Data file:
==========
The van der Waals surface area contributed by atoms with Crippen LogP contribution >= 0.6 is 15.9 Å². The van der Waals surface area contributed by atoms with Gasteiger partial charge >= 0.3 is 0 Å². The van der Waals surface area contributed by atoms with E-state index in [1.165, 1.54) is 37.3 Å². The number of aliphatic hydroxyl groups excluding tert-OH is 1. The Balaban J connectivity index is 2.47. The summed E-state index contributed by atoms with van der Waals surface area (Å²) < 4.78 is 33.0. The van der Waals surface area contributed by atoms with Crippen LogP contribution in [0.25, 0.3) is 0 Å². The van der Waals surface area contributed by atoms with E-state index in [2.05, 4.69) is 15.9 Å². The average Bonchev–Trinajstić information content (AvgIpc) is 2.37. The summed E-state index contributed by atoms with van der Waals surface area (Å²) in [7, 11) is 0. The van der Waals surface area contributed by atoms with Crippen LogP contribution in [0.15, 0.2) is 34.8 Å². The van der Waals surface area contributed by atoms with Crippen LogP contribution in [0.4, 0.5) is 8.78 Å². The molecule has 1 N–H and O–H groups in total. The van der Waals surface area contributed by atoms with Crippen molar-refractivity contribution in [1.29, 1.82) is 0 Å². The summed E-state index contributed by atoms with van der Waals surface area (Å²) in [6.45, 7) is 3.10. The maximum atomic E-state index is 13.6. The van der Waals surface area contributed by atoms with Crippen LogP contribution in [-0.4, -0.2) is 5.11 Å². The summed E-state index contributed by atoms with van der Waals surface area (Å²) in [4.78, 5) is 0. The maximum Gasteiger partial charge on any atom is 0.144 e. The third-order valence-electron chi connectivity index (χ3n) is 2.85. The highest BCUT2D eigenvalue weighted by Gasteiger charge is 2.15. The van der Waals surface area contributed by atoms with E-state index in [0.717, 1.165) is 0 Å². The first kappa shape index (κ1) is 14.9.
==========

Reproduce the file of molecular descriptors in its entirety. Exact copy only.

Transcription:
The van der Waals surface area contributed by atoms with Crippen LogP contribution >= 0.6 is 15.9 Å². The van der Waals surface area contributed by atoms with Gasteiger partial charge >= 0.3 is 0 Å². The van der Waals surface area contributed by atoms with E-state index in [1.165, 1.54) is 37.3 Å². The number of aliphatic hydroxyl groups excluding tert-OH is 1. The Balaban J connectivity index is 2.47. The summed E-state index contributed by atoms with van der Waals surface area (Å²) < 4.78 is 33.0. The van der Waals surface area contributed by atoms with Crippen LogP contribution in [0.25, 0.3) is 0 Å². The van der Waals surface area contributed by atoms with E-state index in [2.05, 4.69) is 15.9 Å². The average Bonchev–Trinajstić information content (AvgIpc) is 2.37. The summed E-state index contributed by atoms with van der Waals surface area (Å²) in [7, 11) is 0. The van der Waals surface area contributed by atoms with Crippen LogP contribution in [0.15, 0.2) is 34.8 Å². The van der Waals surface area contributed by atoms with Crippen LogP contribution in [0.4, 0.5) is 8.78 Å². The molecule has 1 N–H and O–H groups in total. The van der Waals surface area contributed by atoms with Crippen molar-refractivity contribution in [1.29, 1.82) is 0 Å². The summed E-state index contributed by atoms with van der Waals surface area (Å²) in [6.45, 7) is 3.10. The maximum atomic E-state index is 13.6. The van der Waals surface area contributed by atoms with Crippen LogP contribution in [-0.4, -0.2) is 5.11 Å². The summed E-state index contributed by atoms with van der Waals surface area (Å²) in [4.78, 5) is 0. The maximum Gasteiger partial charge on any atom is 0.144 e. The third-order valence-electron chi connectivity index (χ3n) is 2.85. The highest BCUT2D eigenvalue weighted by Gasteiger charge is 2.15. The van der Waals surface area contributed by atoms with E-state index in [0.717, 1.165) is 0 Å². The first kappa shape index (κ1) is 14.9.